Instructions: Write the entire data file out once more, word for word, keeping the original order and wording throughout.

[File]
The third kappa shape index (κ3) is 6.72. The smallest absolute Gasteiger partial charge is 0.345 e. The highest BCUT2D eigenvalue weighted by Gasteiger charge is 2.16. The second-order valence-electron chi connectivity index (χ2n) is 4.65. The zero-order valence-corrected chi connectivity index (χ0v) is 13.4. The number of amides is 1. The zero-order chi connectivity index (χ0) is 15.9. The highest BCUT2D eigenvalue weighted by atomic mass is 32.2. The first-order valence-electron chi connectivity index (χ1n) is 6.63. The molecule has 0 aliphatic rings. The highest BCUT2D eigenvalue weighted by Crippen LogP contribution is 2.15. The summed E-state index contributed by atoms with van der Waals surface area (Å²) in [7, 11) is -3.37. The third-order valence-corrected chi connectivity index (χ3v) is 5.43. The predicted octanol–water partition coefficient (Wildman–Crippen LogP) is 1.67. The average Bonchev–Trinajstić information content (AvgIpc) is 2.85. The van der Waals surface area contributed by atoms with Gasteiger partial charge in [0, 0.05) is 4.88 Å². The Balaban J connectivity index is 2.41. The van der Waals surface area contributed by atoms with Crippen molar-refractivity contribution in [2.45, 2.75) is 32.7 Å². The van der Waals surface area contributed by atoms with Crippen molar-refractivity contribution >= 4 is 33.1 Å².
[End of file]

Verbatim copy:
The third kappa shape index (κ3) is 6.72. The smallest absolute Gasteiger partial charge is 0.345 e. The highest BCUT2D eigenvalue weighted by Gasteiger charge is 2.16. The second-order valence-electron chi connectivity index (χ2n) is 4.65. The zero-order valence-corrected chi connectivity index (χ0v) is 13.4. The number of amides is 1. The zero-order chi connectivity index (χ0) is 15.9. The highest BCUT2D eigenvalue weighted by atomic mass is 32.2. The first-order valence-electron chi connectivity index (χ1n) is 6.63. The molecule has 0 aliphatic rings. The highest BCUT2D eigenvalue weighted by Crippen LogP contribution is 2.15. The summed E-state index contributed by atoms with van der Waals surface area (Å²) in [7, 11) is -3.37. The third-order valence-corrected chi connectivity index (χ3v) is 5.43. The predicted octanol–water partition coefficient (Wildman–Crippen LogP) is 1.67. The average Bonchev–Trinajstić information content (AvgIpc) is 2.85. The van der Waals surface area contributed by atoms with Gasteiger partial charge in [0, 0.05) is 4.88 Å². The Balaban J connectivity index is 2.41. The van der Waals surface area contributed by atoms with Crippen molar-refractivity contribution in [2.45, 2.75) is 32.7 Å². The van der Waals surface area contributed by atoms with Crippen molar-refractivity contribution >= 4 is 33.1 Å².